Standing on the mound where the windmill once stood you can see across the paddocks and clearly see the route these soldiers took from Pozieres to Mouquet Farm and then Theipval. With the naked eye it looks like only 10-20km between each. Quite an amazing sight.
    Arrived back in Paris at our hotel to scrub up and look forward to our dinner cruise on the River Seine tonight.
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  • Day12

    Reflection

    July 24, 2016 in France

    I guess when I first booked this tour over a year ago I knew that I would be seeing the battlefields of some famous places that I had read about or been told about at school, (which was usually only a few days prior ANZAC Day and covered mainly Gallipoli)
    What I didn't expect was to learn so much more:
    - the individual battles within each offensive and how individual acts of courage can change the course of the battle
    - the conditions in which our soldiers had to endure and still continued on
    - the emotional connection you develop with each story about bravery, each memorial and cemetery you visit
    - And mostly the reality it brings with each and every family pilgrimage. Thank you to everyone who has allowed me to be part of your personal stories.
    It is all part of the memories I will take away with me and cherish forever❤️

    ❤️They shalt not grow old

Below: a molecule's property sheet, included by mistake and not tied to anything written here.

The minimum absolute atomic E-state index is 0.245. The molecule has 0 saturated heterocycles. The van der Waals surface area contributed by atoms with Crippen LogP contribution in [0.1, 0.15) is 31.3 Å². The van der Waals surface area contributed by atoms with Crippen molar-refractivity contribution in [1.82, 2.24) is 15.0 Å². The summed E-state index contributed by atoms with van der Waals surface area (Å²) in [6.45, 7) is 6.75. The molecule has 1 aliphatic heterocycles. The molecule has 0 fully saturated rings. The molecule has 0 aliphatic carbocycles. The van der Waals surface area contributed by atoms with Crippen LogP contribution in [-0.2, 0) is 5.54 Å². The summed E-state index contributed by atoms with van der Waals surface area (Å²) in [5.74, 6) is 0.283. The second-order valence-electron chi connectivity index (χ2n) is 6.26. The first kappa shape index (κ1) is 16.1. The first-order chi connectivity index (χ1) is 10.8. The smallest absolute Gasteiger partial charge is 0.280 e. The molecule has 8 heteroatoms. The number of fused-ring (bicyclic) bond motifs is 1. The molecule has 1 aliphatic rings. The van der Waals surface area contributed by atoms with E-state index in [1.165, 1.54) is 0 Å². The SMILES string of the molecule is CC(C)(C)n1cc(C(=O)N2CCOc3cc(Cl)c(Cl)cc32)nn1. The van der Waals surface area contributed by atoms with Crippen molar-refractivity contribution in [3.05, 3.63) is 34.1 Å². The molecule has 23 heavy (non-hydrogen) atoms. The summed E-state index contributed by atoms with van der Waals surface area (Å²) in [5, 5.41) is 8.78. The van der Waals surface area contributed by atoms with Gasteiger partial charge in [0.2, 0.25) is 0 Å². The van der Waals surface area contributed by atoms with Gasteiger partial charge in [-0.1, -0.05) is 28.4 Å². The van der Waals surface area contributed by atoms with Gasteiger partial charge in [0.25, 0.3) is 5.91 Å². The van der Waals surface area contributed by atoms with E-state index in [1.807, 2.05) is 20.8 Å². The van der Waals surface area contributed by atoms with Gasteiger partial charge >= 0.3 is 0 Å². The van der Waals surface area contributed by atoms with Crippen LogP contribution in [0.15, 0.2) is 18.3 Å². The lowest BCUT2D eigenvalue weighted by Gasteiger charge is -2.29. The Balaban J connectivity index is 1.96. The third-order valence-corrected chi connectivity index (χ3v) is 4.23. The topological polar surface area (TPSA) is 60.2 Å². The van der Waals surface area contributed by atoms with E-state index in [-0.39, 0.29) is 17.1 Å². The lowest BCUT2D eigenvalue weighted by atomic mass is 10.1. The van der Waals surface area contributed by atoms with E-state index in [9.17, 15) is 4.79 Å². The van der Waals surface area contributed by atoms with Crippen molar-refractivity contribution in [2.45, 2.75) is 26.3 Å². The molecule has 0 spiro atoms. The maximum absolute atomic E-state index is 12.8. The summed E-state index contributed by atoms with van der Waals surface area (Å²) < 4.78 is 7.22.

As we who are left grow old
    Age shall not weary them
    Nor the years condenm
    At the going down of the sun and in the morning
    We will remember them❤️

    THEIR NAME LIVETH FOR EVERMORE
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  • Day4

    Day 4: Amiens to Miraumont

    April 8, 2017 in France

    Woke up to a beautiful day. Not very cold but there was a chill in he air. We had a wonderful breakfast room Sabine including homemade sandwich loaf of something. Also delicious crusty bread!! Tim, the tourguide, picked us from the house at 9am. We also met his wife and daughter who took our luggage straight back to there place in Miraumont where we are staying tonight. 

    We then took daypacks and ourselves with Tim to our first stop, the Franco-Australien museum at Villers-Bretonneaux. There was little to see as they were in the process of moving to a larger area, but here were still some wonderful photos to look at. And the kicker...the 4-5ft tall pictures of various places in Australia, such as Bourke Street! 

    After we finished there we went out to the Australian National Memorial at Villers-Bretonneaux ; Australians on he Western Front 1914-1918. Where we looking out from was were the Germans were standing and you could see for miles and miles. William Seymour Wallin is buried in there and the first of five graves sites we are to visit. As this was the first, and by far the largest cemetery any relative is buried in, this was the most impacting site of them all. Not to mention, as I said to faj, it's means a whole lot more, and it's a whole lot more scary when you see your own name on a headstone. Faj agreed with me and then took this and ran with it when talking to other people. I had to take a moment here.

    We also learned that every Commonwealth War Graves Commission cemetery contains a visitors book as well as an index style book to help you to find your relative. Faj and I wrote in this one, with the simple comment W.S.Wallin.

    While we were there we walked up the top of the tower and had amazing 360 views across the whole area. 

    We then decided, this was probably lunch time, and we made of way back into the town
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You might also know this place by the following names:

Arrondissement de Péronne, Arrondissement de Peronne